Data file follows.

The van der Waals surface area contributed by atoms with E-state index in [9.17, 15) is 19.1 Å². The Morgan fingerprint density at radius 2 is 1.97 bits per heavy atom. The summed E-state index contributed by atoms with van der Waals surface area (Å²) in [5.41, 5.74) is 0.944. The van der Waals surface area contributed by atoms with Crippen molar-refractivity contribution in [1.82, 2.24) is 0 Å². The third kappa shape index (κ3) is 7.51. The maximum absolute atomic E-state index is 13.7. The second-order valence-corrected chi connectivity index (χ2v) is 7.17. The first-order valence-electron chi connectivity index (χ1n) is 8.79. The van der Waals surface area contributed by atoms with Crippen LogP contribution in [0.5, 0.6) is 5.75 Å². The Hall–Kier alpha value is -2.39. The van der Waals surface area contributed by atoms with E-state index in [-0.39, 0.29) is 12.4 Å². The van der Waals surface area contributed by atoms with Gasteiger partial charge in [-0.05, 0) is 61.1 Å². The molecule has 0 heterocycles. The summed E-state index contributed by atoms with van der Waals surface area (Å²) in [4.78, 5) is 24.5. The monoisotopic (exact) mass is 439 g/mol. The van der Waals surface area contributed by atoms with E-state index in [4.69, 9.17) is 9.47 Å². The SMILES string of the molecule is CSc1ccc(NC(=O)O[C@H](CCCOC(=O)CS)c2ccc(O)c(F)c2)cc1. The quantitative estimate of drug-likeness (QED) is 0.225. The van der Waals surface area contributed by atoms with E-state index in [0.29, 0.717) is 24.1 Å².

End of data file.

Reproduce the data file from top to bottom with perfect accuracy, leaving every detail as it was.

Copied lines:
The van der Waals surface area contributed by atoms with E-state index in [9.17, 15) is 19.1 Å². The Morgan fingerprint density at radius 2 is 1.97 bits per heavy atom. The summed E-state index contributed by atoms with van der Waals surface area (Å²) in [5.41, 5.74) is 0.944. The van der Waals surface area contributed by atoms with Crippen molar-refractivity contribution in [1.82, 2.24) is 0 Å². The third kappa shape index (κ3) is 7.51. The maximum absolute atomic E-state index is 13.7. The second-order valence-corrected chi connectivity index (χ2v) is 7.17. The first-order valence-electron chi connectivity index (χ1n) is 8.79. The van der Waals surface area contributed by atoms with Crippen LogP contribution in [0.5, 0.6) is 5.75 Å². The Hall–Kier alpha value is -2.39. The van der Waals surface area contributed by atoms with E-state index in [-0.39, 0.29) is 12.4 Å². The van der Waals surface area contributed by atoms with Gasteiger partial charge in [-0.05, 0) is 61.1 Å². The molecule has 0 heterocycles. The summed E-state index contributed by atoms with van der Waals surface area (Å²) in [4.78, 5) is 24.5. The monoisotopic (exact) mass is 439 g/mol. The van der Waals surface area contributed by atoms with E-state index in [4.69, 9.17) is 9.47 Å². The SMILES string of the molecule is CSc1ccc(NC(=O)O[C@H](CCCOC(=O)CS)c2ccc(O)c(F)c2)cc1. The quantitative estimate of drug-likeness (QED) is 0.225. The van der Waals surface area contributed by atoms with E-state index in [0.29, 0.717) is 24.1 Å².